Book vs Film: A Christmas Story

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It has been 30 years since the movie A Christmas Story came out and I think I’ve seen it almost every year since its release. But it wasn’t until just a couple weeks ago that I read Jean Shepherd’s book In God We Trust: All Others Pay Cash, which A Christmas Story is based on.

Shepherd’s book is a collection of semi-autobiographical short stories that he wrote for Playboy in the 60s. What struck me right away was how great Shepherd’s writing was. I thought his description of kids getting bundled up to go outside (pretty classic scene from the movie) was particularly good:

“Preparing to go to school was like getting ready for extended Deep-Sea Diving. Longjohns, corduroy knickers, checkered flannel Lumberjack shirt, four sweaters, fleece-lined leatherette sheepskin coat, helmet, goggles, mittens with leatherette gauntlets and a large red star with an Indian Chief’s face in the middle, three pair of sox, high-tops, over-shoes, and a sixteen-foot scarf wound spirally from left to right until only the faint glint of two eyes peering out of a mound of moving clothing told you that a kid was in the neighborhood.”

I also loved reading the book because it was interesting to see which scenes were cut from the movie and which were added in. For example, in Shepherd’s original story, Ralphie receives bunny slippers from his Aunt Clara, but in the movie they changed it to a full outfit, knowing that making him look like a “deranged Easter bunny” would probably get bigger laughs from the audience. I think they were right.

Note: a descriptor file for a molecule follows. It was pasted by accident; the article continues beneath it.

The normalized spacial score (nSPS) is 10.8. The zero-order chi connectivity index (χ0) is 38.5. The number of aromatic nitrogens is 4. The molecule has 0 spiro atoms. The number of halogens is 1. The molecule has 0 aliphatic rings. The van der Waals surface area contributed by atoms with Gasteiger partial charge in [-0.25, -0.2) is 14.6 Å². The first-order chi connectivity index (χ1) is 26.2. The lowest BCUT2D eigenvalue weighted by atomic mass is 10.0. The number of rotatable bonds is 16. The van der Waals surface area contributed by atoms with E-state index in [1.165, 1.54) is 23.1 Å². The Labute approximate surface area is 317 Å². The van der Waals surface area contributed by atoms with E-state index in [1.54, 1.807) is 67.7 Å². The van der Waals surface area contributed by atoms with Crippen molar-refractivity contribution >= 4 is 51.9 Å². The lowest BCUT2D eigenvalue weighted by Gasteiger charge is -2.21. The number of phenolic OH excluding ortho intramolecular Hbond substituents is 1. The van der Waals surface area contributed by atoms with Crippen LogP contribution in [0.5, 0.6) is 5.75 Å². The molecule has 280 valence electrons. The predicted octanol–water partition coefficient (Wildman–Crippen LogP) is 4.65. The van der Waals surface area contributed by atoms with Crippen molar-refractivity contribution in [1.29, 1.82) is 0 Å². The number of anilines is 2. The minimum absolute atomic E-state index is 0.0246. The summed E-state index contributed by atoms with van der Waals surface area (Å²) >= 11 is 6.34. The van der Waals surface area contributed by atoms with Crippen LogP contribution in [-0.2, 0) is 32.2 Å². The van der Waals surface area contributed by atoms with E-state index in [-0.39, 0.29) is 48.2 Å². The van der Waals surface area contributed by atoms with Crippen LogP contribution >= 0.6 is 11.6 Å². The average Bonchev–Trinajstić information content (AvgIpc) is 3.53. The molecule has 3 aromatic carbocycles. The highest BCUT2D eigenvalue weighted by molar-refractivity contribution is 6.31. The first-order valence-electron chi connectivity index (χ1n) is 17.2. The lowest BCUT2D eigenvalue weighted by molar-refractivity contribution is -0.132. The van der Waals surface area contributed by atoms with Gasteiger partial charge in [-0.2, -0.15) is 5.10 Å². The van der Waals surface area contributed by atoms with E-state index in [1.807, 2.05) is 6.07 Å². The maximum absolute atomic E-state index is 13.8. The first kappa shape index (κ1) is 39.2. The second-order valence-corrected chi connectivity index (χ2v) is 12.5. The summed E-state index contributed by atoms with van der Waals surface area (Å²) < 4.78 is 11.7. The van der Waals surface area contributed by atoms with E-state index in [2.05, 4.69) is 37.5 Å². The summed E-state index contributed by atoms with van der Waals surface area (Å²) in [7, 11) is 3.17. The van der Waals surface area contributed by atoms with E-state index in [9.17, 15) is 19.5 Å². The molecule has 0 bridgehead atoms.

I’ve also learned that even though Shepherd often started his stories with “I’ll never forget that time”, he actually admitted that his tales were purely fiction. “None of them are based on any – the families are all – I’ve created a mythical family, like Faulkner created a mythical country.” (source)

It’s also interesting that it took about six months to finish work on the script for the movie adaptation, and when it was done nothing happened. Executives weren’t exactly excited about the idea of next-to-unknown director Bob Clark making a quirky Christmas movie set during the Depression. They didn’t think audiences would like it. But then Bob Clark directed Porky’s, which went on to become the fifth highest grossing film that year. A Christmas Story was pitched to studios again and this time they went for it. Not only did Clark work on the film for nothing but he even contributed some of his own cash to the production. And I’m thankful that he did.

So what’s the moral of this post? Without Porky’s we wouldn’t have the movie version of A Christmas Story. And without A Christmas Story we wouldn’t have this version acted out by hot dogs. Merry Christmas everyone!

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